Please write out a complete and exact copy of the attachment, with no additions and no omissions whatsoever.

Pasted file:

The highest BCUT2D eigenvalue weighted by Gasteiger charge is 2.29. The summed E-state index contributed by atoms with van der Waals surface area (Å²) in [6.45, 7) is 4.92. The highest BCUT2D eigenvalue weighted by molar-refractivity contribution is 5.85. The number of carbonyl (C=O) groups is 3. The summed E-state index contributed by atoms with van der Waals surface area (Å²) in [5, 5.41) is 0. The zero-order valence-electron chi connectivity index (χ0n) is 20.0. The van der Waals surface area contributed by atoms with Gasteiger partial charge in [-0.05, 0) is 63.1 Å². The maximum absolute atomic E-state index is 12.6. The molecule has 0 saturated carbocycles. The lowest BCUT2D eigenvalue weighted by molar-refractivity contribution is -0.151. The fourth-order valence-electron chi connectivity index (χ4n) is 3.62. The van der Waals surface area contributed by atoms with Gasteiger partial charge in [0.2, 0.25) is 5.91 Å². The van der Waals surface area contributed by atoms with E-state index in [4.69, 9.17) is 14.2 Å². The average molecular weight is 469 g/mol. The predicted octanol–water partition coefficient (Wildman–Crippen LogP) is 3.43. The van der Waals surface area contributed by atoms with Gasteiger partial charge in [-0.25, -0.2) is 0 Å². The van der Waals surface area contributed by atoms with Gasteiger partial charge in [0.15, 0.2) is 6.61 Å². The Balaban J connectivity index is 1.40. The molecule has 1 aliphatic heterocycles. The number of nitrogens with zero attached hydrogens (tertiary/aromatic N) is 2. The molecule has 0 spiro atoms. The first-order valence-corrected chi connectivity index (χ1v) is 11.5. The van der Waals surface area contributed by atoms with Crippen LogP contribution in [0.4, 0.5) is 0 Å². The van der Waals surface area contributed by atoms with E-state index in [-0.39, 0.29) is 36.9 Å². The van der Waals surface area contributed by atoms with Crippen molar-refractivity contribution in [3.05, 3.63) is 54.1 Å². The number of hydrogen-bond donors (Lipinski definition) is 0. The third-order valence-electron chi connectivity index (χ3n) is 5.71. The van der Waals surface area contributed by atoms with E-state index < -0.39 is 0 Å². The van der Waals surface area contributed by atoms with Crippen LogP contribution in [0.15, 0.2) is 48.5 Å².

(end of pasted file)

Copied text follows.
The highest BCUT2D eigenvalue weighted by Gasteiger charge is 2.29. The summed E-state index contributed by atoms with van der Waals surface area (Å²) in [6.45, 7) is 4.92. The highest BCUT2D eigenvalue weighted by molar-refractivity contribution is 5.85. The number of carbonyl (C=O) groups is 3. The summed E-state index contributed by atoms with van der Waals surface area (Å²) in [5, 5.41) is 0. The zero-order valence-electron chi connectivity index (χ0n) is 20.0. The van der Waals surface area contributed by atoms with Gasteiger partial charge in [-0.05, 0) is 63.1 Å². The maximum absolute atomic E-state index is 12.6. The molecule has 0 saturated carbocycles. The lowest BCUT2D eigenvalue weighted by molar-refractivity contribution is -0.151. The fourth-order valence-electron chi connectivity index (χ4n) is 3.62. The van der Waals surface area contributed by atoms with Gasteiger partial charge in [0.2, 0.25) is 5.91 Å². The van der Waals surface area contributed by atoms with E-state index in [4.69, 9.17) is 14.2 Å². The average molecular weight is 469 g/mol. The predicted octanol–water partition coefficient (Wildman–Crippen LogP) is 3.43. The van der Waals surface area contributed by atoms with Gasteiger partial charge in [-0.25, -0.2) is 0 Å². The van der Waals surface area contributed by atoms with Gasteiger partial charge in [0.15, 0.2) is 6.61 Å². The Balaban J connectivity index is 1.40. The molecule has 1 aliphatic heterocycles. The number of nitrogens with zero attached hydrogens (tertiary/aromatic N) is 2. The molecule has 0 spiro atoms. The first-order valence-corrected chi connectivity index (χ1v) is 11.5. The van der Waals surface area contributed by atoms with Crippen LogP contribution in [0.4, 0.5) is 0 Å². The van der Waals surface area contributed by atoms with E-state index in [-0.39, 0.29) is 36.9 Å². The van der Waals surface area contributed by atoms with Crippen molar-refractivity contribution in [3.05, 3.63) is 54.1 Å². The number of hydrogen-bond donors (Lipinski definition) is 0. The third-order valence-electron chi connectivity index (χ3n) is 5.71. The van der Waals surface area contributed by atoms with E-state index < -0.39 is 0 Å². The van der Waals surface area contributed by atoms with Crippen LogP contribution in [0.15, 0.2) is 48.5 Å².